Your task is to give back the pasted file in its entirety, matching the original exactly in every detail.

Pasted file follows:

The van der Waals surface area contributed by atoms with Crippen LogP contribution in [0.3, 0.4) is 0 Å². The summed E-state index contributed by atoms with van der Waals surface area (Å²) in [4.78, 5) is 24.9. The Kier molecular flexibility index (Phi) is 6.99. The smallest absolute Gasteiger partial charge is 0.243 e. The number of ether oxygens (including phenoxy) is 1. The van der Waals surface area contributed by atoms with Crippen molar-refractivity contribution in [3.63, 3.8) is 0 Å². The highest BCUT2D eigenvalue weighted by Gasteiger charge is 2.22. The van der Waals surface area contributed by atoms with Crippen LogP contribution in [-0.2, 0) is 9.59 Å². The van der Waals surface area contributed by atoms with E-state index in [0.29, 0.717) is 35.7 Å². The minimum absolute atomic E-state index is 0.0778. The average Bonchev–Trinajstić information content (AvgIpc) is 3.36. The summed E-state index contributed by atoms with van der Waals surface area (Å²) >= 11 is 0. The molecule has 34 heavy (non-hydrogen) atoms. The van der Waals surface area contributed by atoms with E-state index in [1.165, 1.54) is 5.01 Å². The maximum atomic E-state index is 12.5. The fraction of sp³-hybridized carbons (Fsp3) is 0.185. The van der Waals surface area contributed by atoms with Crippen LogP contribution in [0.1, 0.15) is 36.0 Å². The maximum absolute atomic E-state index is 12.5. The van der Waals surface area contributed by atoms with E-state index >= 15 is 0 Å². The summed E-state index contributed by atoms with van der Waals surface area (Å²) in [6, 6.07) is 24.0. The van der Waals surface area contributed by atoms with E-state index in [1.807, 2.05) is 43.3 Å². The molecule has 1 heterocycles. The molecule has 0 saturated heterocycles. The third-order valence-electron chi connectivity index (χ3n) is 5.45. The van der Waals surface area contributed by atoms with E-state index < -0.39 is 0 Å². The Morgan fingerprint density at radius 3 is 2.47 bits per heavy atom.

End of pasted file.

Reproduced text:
The van der Waals surface area contributed by atoms with Crippen LogP contribution in [0.3, 0.4) is 0 Å². The summed E-state index contributed by atoms with van der Waals surface area (Å²) in [4.78, 5) is 24.9. The Kier molecular flexibility index (Phi) is 6.99. The smallest absolute Gasteiger partial charge is 0.243 e. The number of ether oxygens (including phenoxy) is 1. The van der Waals surface area contributed by atoms with Crippen molar-refractivity contribution in [3.63, 3.8) is 0 Å². The highest BCUT2D eigenvalue weighted by Gasteiger charge is 2.22. The van der Waals surface area contributed by atoms with Crippen LogP contribution in [-0.2, 0) is 9.59 Å². The van der Waals surface area contributed by atoms with E-state index in [0.29, 0.717) is 35.7 Å². The minimum absolute atomic E-state index is 0.0778. The average Bonchev–Trinajstić information content (AvgIpc) is 3.36. The summed E-state index contributed by atoms with van der Waals surface area (Å²) >= 11 is 0. The molecule has 34 heavy (non-hydrogen) atoms. The van der Waals surface area contributed by atoms with E-state index in [1.165, 1.54) is 5.01 Å². The maximum atomic E-state index is 12.5. The fraction of sp³-hybridized carbons (Fsp3) is 0.185. The van der Waals surface area contributed by atoms with Crippen LogP contribution in [0.1, 0.15) is 36.0 Å². The maximum absolute atomic E-state index is 12.5. The van der Waals surface area contributed by atoms with E-state index >= 15 is 0 Å². The summed E-state index contributed by atoms with van der Waals surface area (Å²) in [6, 6.07) is 24.0. The van der Waals surface area contributed by atoms with E-state index in [1.807, 2.05) is 43.3 Å². The molecule has 1 heterocycles. The molecule has 0 saturated heterocycles. The third-order valence-electron chi connectivity index (χ3n) is 5.45. The van der Waals surface area contributed by atoms with E-state index < -0.39 is 0 Å². The Morgan fingerprint density at radius 3 is 2.47 bits per heavy atom.